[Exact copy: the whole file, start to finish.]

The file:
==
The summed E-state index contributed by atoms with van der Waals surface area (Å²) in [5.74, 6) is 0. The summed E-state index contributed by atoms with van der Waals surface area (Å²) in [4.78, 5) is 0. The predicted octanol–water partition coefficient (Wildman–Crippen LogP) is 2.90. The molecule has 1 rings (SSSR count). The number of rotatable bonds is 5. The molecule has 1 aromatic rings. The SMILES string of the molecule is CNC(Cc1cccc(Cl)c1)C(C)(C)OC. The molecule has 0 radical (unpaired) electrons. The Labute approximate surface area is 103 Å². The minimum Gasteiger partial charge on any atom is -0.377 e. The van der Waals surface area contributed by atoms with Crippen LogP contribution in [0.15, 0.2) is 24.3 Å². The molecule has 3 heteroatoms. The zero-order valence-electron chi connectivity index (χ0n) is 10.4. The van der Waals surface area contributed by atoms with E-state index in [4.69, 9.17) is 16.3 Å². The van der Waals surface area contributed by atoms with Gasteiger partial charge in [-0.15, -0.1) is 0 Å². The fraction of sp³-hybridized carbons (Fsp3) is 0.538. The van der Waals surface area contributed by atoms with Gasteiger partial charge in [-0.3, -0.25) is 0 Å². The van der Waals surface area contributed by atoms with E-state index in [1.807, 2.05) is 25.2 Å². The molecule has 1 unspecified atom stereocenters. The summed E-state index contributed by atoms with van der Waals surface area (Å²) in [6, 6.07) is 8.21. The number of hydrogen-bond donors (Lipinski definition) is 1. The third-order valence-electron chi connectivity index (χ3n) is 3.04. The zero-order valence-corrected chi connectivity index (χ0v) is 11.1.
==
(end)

The summed E-state index contributed by atoms with van der Waals surface area (Å²) in [5.74, 6) is 0. The summed E-state index contributed by atoms with van der Waals surface area (Å²) in [4.78, 5) is 0. The predicted octanol–water partition coefficient (Wildman–Crippen LogP) is 2.90. The molecule has 1 rings (SSSR count). The number of rotatable bonds is 5. The molecule has 1 aromatic rings. The SMILES string of the molecule is CNC(Cc1cccc(Cl)c1)C(C)(C)OC. The molecule has 0 radical (unpaired) electrons. The Labute approximate surface area is 103 Å². The minimum Gasteiger partial charge on any atom is -0.377 e. The van der Waals surface area contributed by atoms with Crippen LogP contribution in [0.15, 0.2) is 24.3 Å². The molecule has 3 heteroatoms. The zero-order valence-electron chi connectivity index (χ0n) is 10.4. The van der Waals surface area contributed by atoms with E-state index in [4.69, 9.17) is 16.3 Å². The van der Waals surface area contributed by atoms with Gasteiger partial charge in [-0.15, -0.1) is 0 Å². The fraction of sp³-hybridized carbons (Fsp3) is 0.538. The van der Waals surface area contributed by atoms with Gasteiger partial charge in [-0.3, -0.25) is 0 Å². The van der Waals surface area contributed by atoms with E-state index in [1.807, 2.05) is 25.2 Å². The molecule has 1 unspecified atom stereocenters. The summed E-state index contributed by atoms with van der Waals surface area (Å²) in [6, 6.07) is 8.21. The number of hydrogen-bond donors (Lipinski definition) is 1. The third-order valence-electron chi connectivity index (χ3n) is 3.04. The zero-order valence-corrected chi connectivity index (χ0v) is 11.1.